These issues aside, that is a competent Metriod-style experience. Wandering around cryptic aquatic environments, looking for new gear to power up, and fighting crazy-hard bosses along the way. Despite the very cool idea and setting (battling ancient gods in the sea) plot points come in only small chunks. It has great potential to have really dove into an intense plot, but mostly it is the player cruising around in silence, not unlike perhaps the original Metroid. The music fits in the mysterious/creepy vibe but starts to drift into repetition as the same song is short and is repeated for large areas. The graphics for being old-pixel style are largely satisfactory.

This has some great ideas that deserve mentioning. Notable is your 'buddy;' this alien creature that follows you around and can be controlled. The game itself can be converted to a local co-op, and actually allows different moves present from those in single player. Beyond that, your buddy has various moves like moving blocks or perhaps the nicest one (and something other platformers may take after), a type of 'scan' function that shows you if blocks or walls actually can be broken rather than the arduous task of bombing every single tile.

This is an experience that players will want to love simply based on how much effort and thought went into it. Things that hold it back are likely the product of a single man trying to create something as big all by himself; namely the control scheme not being quite there. In addition, the unforgiving nature of the game and a lack of much story drag down what could have been an exceptional title. It is not an understatement that with some serious polish this would easily be very, very good.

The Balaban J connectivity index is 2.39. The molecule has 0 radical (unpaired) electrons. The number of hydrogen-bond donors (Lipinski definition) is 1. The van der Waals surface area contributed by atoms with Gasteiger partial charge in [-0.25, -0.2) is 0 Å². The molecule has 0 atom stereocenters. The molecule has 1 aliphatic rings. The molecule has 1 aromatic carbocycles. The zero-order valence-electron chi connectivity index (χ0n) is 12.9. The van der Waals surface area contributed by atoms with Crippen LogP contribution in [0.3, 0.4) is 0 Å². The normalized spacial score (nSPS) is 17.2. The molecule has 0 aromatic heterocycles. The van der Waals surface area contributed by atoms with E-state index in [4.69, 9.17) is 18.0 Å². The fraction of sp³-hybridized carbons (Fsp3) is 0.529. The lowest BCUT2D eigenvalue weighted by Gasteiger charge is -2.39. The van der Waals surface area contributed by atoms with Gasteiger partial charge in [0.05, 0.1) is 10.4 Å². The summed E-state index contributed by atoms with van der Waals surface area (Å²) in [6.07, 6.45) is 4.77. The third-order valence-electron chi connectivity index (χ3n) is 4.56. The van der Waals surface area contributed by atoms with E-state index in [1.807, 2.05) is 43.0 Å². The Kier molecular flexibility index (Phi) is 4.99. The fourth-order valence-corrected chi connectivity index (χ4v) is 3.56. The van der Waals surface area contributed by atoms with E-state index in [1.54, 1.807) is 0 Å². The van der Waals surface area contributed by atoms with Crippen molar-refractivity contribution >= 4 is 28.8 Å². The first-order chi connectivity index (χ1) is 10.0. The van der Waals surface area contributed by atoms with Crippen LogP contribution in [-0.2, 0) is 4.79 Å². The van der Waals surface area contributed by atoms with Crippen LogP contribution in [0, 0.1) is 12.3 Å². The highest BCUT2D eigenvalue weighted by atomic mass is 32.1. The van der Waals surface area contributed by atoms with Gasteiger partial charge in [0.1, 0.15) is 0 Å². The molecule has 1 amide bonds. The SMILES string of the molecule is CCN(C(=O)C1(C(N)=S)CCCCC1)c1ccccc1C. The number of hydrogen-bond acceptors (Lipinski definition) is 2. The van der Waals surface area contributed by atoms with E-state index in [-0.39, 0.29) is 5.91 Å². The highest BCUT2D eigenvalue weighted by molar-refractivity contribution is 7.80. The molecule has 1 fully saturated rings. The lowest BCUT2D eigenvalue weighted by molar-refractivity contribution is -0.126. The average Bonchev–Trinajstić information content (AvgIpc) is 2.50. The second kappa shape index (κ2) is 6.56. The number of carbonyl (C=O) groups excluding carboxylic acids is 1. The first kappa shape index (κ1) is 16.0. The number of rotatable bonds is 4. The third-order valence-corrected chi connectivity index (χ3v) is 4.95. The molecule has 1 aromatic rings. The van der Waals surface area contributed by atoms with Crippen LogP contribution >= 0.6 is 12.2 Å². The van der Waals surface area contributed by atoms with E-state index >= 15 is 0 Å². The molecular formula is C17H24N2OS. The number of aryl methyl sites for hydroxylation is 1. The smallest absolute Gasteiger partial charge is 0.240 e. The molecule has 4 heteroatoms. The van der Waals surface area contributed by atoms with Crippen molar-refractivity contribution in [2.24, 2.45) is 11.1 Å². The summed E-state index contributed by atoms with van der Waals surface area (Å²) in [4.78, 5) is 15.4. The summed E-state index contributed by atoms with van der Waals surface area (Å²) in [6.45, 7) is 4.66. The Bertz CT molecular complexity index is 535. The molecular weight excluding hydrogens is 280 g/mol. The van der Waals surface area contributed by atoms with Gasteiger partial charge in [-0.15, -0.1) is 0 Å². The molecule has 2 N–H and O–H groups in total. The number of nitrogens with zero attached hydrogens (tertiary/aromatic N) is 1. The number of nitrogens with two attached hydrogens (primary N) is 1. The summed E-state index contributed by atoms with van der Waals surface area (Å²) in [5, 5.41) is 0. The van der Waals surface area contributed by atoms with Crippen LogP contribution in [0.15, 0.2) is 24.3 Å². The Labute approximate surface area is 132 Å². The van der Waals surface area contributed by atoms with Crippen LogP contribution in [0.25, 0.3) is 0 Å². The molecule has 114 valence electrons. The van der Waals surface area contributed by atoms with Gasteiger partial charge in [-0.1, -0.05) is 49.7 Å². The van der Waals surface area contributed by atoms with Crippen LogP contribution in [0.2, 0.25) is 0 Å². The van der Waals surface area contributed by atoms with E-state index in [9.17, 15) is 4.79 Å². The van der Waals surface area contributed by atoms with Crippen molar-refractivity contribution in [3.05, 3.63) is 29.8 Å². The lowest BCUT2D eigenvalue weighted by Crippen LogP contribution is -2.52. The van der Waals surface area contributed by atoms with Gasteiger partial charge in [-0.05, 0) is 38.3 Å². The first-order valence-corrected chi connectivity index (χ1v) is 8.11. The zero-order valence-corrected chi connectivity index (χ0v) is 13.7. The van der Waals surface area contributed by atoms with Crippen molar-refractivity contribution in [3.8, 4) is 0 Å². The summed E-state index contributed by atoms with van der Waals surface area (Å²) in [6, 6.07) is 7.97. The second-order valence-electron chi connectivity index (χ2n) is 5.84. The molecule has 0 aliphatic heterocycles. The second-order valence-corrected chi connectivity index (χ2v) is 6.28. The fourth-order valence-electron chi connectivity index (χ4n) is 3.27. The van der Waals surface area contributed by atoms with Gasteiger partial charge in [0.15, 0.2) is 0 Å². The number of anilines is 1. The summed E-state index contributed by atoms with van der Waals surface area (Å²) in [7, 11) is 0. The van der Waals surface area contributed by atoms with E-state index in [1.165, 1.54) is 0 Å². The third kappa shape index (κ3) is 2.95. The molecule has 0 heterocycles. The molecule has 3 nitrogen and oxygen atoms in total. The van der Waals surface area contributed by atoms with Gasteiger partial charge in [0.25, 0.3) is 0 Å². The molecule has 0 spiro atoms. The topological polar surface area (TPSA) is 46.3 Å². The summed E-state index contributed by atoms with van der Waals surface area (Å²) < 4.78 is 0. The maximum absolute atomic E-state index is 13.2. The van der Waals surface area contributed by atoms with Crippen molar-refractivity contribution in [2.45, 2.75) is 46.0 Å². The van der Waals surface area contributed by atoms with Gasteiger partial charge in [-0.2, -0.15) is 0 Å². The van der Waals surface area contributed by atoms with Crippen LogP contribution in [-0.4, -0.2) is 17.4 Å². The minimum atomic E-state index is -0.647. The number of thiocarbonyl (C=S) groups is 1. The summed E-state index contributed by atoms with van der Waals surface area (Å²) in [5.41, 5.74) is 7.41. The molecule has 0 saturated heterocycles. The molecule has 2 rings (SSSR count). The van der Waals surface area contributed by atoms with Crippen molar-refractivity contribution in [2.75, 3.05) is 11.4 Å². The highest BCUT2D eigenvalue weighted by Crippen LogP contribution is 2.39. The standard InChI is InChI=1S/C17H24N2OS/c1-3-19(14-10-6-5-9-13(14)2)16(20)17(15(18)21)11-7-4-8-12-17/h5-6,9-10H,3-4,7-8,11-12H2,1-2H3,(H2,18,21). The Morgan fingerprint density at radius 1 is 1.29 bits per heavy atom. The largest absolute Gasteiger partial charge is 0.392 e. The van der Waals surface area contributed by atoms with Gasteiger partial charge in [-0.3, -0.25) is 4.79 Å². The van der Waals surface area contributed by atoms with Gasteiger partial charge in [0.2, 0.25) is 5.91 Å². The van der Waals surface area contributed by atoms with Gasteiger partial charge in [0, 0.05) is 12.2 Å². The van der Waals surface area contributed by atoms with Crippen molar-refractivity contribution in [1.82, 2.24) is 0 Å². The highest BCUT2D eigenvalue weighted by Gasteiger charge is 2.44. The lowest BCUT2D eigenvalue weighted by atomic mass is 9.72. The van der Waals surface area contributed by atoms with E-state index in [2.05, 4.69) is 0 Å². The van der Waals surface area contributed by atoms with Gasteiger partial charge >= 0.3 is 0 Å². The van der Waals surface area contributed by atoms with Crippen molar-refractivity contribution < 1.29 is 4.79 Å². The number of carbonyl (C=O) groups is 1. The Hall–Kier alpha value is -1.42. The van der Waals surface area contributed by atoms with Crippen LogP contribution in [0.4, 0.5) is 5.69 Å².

Screenshot for OUTBUDDIES on PC

Cubed3 Rating

Rated 6 out of 10


There are some really great ideas here, but weighed down by simple problems. As it is, it freezes, the menu hangs, and the absolute precision needed for nearly every move (and an oddly complex control scheme) makes the game get in the way of itself far more than it ever should. Far too often a string of precise moves is screwed up because of a wrong button or missing a ledge by minuscule amounts. There is clear heart and effort in here, and those with a high tolerance for difficulty will enjoy it immensely, but the average player will be put off by what is required of them. A revamp on the control system and some a bit more focus on the plot could easily launch OUTBUDDIES' points higher.


Julian Laufer




2D Platformer



C3 Score

Rated $score out of 10  6/10

Reader Score

Rated $score out of 10  0 (0 Votes)

European release date Out now   North America release date Out now   Japan release date Out now   Australian release date Out now